Christopher Hitchens
They didn’t use discussion as a sham process to let people “have their say” so that they could “buy in” to a predetermined decision. The process was more like a heated scientific debate, with people engaged in a search for the best answers.
James C. Collins (Good to Great: Why Some Companies Make the Leap... and Others Don't)
How do we know that’s really John?’ she asks. ‘Setrákus Ra can change forms. This might be some kind of trap.’ In my excitement to hear John and Sam, I hadn’t even considered the possibility that this could be a ploy. Behind me, Nine shouts towards the communicator. ‘Hey, Johnny, remember back in Chicago? When you were claiming to be Pittacus Lore and we had a debate about whether to go to New Mexico?’ ‘Yeah,’ John’s voice sounds like it’s coming through clenched teeth. ‘How’d we settle that?’ John sighs. ‘You dangled me off the edge of the roof.’ Nine grins like that’s the best thing ever. ‘It’s definitely him.
Pittacus Lore (The Revenge of Seven (Lorien Legacies, #5))
Debates about justice and rights are often, unavoidably, debates about the purpose of social institutions, the goods they allocate, and the virtues they honor and reward. Despite our best attempts to make law neutral on such questions, it may not be possible to say what’s just without arguing about the nature of the good life.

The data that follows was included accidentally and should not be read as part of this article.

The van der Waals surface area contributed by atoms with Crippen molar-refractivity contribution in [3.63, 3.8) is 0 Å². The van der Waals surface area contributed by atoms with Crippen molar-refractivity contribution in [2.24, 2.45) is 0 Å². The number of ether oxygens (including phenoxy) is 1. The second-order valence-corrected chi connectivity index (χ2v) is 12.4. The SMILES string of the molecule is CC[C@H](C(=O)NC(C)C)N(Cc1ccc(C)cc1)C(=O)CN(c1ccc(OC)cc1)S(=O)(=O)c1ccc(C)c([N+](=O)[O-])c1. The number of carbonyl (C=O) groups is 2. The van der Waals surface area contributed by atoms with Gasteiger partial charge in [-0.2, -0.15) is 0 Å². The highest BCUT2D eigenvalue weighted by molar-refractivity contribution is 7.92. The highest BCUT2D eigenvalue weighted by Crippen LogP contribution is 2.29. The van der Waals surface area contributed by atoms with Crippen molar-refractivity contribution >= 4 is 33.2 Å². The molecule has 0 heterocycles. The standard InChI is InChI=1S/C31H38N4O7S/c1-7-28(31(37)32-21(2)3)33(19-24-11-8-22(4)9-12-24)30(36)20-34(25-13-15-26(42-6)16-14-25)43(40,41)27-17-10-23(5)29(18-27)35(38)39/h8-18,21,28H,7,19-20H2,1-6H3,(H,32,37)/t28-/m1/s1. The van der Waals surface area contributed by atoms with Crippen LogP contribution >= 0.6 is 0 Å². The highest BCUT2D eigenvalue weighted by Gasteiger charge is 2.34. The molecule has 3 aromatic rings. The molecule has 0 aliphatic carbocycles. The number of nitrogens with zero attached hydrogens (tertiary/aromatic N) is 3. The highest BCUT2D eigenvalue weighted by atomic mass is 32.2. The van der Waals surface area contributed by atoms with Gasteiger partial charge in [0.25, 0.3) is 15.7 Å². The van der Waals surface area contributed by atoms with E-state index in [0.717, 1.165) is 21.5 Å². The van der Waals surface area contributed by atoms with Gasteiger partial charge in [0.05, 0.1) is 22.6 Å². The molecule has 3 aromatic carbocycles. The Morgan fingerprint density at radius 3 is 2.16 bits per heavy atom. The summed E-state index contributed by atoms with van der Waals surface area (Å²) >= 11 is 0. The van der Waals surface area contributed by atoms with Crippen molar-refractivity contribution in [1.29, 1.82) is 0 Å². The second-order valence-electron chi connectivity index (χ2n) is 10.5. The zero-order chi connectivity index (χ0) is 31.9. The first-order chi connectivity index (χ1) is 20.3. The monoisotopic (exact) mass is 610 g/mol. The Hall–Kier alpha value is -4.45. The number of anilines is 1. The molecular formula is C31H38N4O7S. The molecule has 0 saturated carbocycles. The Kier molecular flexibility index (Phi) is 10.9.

Michael J. Sandel (Justice: What's the Right Thing to Do?)
Let's be clear. The debate over health care in this country is not a debate about medical treatment or the best way to prevent disease. It is a debate about economics and class politics. Either we maintain a profit-driven health care system whose main function is to enrich certain individuals and institutions, or we develop a nonprofit, cost-effective system that provides quality health care for all people as a right of citizenship.
Bernie Sanders (Outsider in the White House)
You should never debate an idiot, Shallan. No more than you’d use your best sword to spread butter.
Brandon Sanderson (Oathbringer (The Stormlight Archive, #3))
Most Romans believed that their system of government was the finest political invention of the human mind. Change was inconceivable. Indeed, the constitution's various parts were so mutually interdependent that reform within the rules was next to impossible. As a result, radicals found that they had little choice other than to set themselves beyond and against the law. This inflexibility had disastrous consequences as it became increasingly clear that the Roman state was incapable of responding adequately to the challenges it faced. Political debate became polarized into bitter conflicts, with radical outsiders trying to press change on conservative insiders who, in the teeth of all the evidence, believed that all was for the best under the best of all possible constitutions (16).